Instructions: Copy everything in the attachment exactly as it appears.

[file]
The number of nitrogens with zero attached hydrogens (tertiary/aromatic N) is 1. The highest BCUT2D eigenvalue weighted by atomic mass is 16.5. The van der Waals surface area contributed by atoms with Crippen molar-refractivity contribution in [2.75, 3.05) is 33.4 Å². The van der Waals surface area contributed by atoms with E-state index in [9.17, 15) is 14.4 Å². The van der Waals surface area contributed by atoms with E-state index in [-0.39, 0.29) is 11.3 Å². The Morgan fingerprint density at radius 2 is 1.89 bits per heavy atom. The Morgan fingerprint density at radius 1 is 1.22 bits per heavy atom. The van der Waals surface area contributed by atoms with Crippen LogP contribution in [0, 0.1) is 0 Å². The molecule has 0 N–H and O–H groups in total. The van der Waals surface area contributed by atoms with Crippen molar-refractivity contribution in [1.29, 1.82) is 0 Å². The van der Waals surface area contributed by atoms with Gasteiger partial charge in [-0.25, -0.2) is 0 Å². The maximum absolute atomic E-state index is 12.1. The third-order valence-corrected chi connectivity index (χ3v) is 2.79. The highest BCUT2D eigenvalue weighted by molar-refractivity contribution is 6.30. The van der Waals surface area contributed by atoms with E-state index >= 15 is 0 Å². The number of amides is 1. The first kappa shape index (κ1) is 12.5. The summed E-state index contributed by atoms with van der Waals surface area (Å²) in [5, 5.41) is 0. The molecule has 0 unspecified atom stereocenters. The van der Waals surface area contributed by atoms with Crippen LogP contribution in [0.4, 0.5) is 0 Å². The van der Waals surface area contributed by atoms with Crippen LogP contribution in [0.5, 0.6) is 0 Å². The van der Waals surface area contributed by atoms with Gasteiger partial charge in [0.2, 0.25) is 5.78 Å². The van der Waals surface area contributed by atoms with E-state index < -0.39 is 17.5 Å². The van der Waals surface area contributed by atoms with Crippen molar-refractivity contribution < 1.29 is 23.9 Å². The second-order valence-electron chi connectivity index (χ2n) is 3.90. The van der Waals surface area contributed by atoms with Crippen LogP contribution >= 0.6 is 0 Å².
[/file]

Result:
The number of nitrogens with zero attached hydrogens (tertiary/aromatic N) is 1. The highest BCUT2D eigenvalue weighted by atomic mass is 16.5. The van der Waals surface area contributed by atoms with Crippen molar-refractivity contribution in [2.75, 3.05) is 33.4 Å². The van der Waals surface area contributed by atoms with E-state index in [9.17, 15) is 14.4 Å². The van der Waals surface area contributed by atoms with E-state index in [-0.39, 0.29) is 11.3 Å². The Morgan fingerprint density at radius 2 is 1.89 bits per heavy atom. The Morgan fingerprint density at radius 1 is 1.22 bits per heavy atom. The van der Waals surface area contributed by atoms with Crippen LogP contribution in [0, 0.1) is 0 Å². The molecule has 0 N–H and O–H groups in total. The van der Waals surface area contributed by atoms with Crippen molar-refractivity contribution in [1.29, 1.82) is 0 Å². The van der Waals surface area contributed by atoms with Gasteiger partial charge in [-0.25, -0.2) is 0 Å². The maximum absolute atomic E-state index is 12.1. The third-order valence-corrected chi connectivity index (χ3v) is 2.79. The highest BCUT2D eigenvalue weighted by molar-refractivity contribution is 6.30. The van der Waals surface area contributed by atoms with E-state index >= 15 is 0 Å². The number of amides is 1. The first kappa shape index (κ1) is 12.5. The summed E-state index contributed by atoms with van der Waals surface area (Å²) in [5, 5.41) is 0. The molecule has 0 unspecified atom stereocenters. The van der Waals surface area contributed by atoms with Crippen LogP contribution in [0.4, 0.5) is 0 Å². The van der Waals surface area contributed by atoms with Crippen LogP contribution in [0.5, 0.6) is 0 Å². The van der Waals surface area contributed by atoms with Gasteiger partial charge in [0.2, 0.25) is 5.78 Å². The van der Waals surface area contributed by atoms with E-state index < -0.39 is 17.5 Å². The van der Waals surface area contributed by atoms with Crippen molar-refractivity contribution < 1.29 is 23.9 Å². The second-order valence-electron chi connectivity index (χ2n) is 3.90. The van der Waals surface area contributed by atoms with Crippen LogP contribution >= 0.6 is 0 Å².